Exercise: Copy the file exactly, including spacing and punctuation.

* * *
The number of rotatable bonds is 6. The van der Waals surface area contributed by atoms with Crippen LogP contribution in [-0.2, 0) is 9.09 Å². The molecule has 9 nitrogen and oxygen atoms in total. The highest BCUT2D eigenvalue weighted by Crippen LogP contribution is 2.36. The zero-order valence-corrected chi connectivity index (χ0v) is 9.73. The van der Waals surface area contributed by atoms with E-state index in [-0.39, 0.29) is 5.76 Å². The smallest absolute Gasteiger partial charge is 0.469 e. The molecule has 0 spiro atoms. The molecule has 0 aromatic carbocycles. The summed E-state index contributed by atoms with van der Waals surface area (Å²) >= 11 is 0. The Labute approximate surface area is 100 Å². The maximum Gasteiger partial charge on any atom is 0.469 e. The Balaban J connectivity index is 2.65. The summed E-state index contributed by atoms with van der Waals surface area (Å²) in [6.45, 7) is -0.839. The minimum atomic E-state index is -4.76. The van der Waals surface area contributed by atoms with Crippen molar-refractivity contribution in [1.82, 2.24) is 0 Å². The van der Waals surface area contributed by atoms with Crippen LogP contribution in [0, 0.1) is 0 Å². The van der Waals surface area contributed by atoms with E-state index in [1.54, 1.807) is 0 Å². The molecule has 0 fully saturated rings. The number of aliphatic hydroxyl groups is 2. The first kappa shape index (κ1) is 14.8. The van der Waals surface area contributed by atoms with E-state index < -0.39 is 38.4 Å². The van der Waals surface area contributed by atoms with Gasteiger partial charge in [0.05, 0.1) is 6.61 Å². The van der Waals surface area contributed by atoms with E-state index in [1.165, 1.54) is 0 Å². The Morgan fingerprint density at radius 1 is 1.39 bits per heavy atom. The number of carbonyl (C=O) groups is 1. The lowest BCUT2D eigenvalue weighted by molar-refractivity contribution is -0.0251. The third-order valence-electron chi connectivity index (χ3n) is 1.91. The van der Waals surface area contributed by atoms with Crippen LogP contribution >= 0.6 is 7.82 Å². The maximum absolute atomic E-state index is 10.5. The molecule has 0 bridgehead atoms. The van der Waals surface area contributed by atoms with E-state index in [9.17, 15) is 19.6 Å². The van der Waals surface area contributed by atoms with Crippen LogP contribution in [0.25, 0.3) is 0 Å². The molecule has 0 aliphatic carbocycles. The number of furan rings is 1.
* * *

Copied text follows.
The number of rotatable bonds is 6. The van der Waals surface area contributed by atoms with Crippen LogP contribution in [-0.2, 0) is 9.09 Å². The molecule has 9 nitrogen and oxygen atoms in total. The highest BCUT2D eigenvalue weighted by Crippen LogP contribution is 2.36. The zero-order valence-corrected chi connectivity index (χ0v) is 9.73. The van der Waals surface area contributed by atoms with E-state index in [-0.39, 0.29) is 5.76 Å². The smallest absolute Gasteiger partial charge is 0.469 e. The molecule has 0 spiro atoms. The molecule has 0 aromatic carbocycles. The summed E-state index contributed by atoms with van der Waals surface area (Å²) >= 11 is 0. The Labute approximate surface area is 100 Å². The maximum Gasteiger partial charge on any atom is 0.469 e. The Balaban J connectivity index is 2.65. The summed E-state index contributed by atoms with van der Waals surface area (Å²) in [6.45, 7) is -0.839. The minimum atomic E-state index is -4.76. The van der Waals surface area contributed by atoms with Crippen molar-refractivity contribution in [1.82, 2.24) is 0 Å². The van der Waals surface area contributed by atoms with Crippen LogP contribution in [0, 0.1) is 0 Å². The van der Waals surface area contributed by atoms with E-state index in [1.54, 1.807) is 0 Å². The molecule has 0 fully saturated rings. The number of aliphatic hydroxyl groups is 2. The first kappa shape index (κ1) is 14.8. The van der Waals surface area contributed by atoms with E-state index < -0.39 is 38.4 Å². The van der Waals surface area contributed by atoms with Gasteiger partial charge in [0.05, 0.1) is 6.61 Å². The van der Waals surface area contributed by atoms with E-state index in [1.165, 1.54) is 0 Å². The Morgan fingerprint density at radius 1 is 1.39 bits per heavy atom. The number of carbonyl (C=O) groups is 1. The lowest BCUT2D eigenvalue weighted by molar-refractivity contribution is -0.0251. The third-order valence-electron chi connectivity index (χ3n) is 1.91. The van der Waals surface area contributed by atoms with Crippen LogP contribution >= 0.6 is 7.82 Å². The maximum absolute atomic E-state index is 10.5. The molecule has 0 bridgehead atoms. The van der Waals surface area contributed by atoms with E-state index in [9.17, 15) is 19.6 Å². The van der Waals surface area contributed by atoms with Crippen LogP contribution in [0.25, 0.3) is 0 Å². The molecule has 0 aliphatic carbocycles. The number of furan rings is 1.